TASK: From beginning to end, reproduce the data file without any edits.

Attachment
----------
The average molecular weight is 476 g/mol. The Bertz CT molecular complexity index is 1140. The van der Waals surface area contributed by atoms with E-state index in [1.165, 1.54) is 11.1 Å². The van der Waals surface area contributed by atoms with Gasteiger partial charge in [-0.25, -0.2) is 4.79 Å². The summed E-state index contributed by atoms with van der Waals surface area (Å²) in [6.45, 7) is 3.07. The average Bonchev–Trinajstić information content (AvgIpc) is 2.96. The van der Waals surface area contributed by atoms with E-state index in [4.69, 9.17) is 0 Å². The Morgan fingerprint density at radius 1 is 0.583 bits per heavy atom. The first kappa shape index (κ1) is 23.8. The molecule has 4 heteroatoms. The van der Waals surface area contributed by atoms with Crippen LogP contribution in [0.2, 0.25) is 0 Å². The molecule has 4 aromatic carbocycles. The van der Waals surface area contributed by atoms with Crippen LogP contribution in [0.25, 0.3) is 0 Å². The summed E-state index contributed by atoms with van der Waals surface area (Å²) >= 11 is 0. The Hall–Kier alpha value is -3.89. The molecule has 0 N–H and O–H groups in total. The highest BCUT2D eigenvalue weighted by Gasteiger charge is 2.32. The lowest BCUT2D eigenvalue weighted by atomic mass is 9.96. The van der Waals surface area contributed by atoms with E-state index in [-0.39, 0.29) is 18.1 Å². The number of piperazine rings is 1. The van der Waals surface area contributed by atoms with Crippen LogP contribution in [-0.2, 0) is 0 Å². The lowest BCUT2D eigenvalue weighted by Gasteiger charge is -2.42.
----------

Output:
The average molecular weight is 476 g/mol. The Bertz CT molecular complexity index is 1140. The van der Waals surface area contributed by atoms with E-state index in [1.165, 1.54) is 11.1 Å². The van der Waals surface area contributed by atoms with Gasteiger partial charge in [-0.25, -0.2) is 4.79 Å². The summed E-state index contributed by atoms with van der Waals surface area (Å²) in [6.45, 7) is 3.07. The average Bonchev–Trinajstić information content (AvgIpc) is 2.96. The van der Waals surface area contributed by atoms with E-state index in [4.69, 9.17) is 0 Å². The Morgan fingerprint density at radius 1 is 0.583 bits per heavy atom. The first kappa shape index (κ1) is 23.8. The molecule has 4 heteroatoms. The van der Waals surface area contributed by atoms with Crippen LogP contribution in [0.2, 0.25) is 0 Å². The molecule has 4 aromatic carbocycles. The van der Waals surface area contributed by atoms with Crippen LogP contribution in [0.25, 0.3) is 0 Å². The summed E-state index contributed by atoms with van der Waals surface area (Å²) >= 11 is 0. The Hall–Kier alpha value is -3.89. The molecule has 0 N–H and O–H groups in total. The highest BCUT2D eigenvalue weighted by Gasteiger charge is 2.32. The lowest BCUT2D eigenvalue weighted by atomic mass is 9.96. The van der Waals surface area contributed by atoms with E-state index in [-0.39, 0.29) is 18.1 Å². The number of piperazine rings is 1. The van der Waals surface area contributed by atoms with Crippen LogP contribution in [-0.2, 0) is 0 Å². The lowest BCUT2D eigenvalue weighted by Gasteiger charge is -2.42.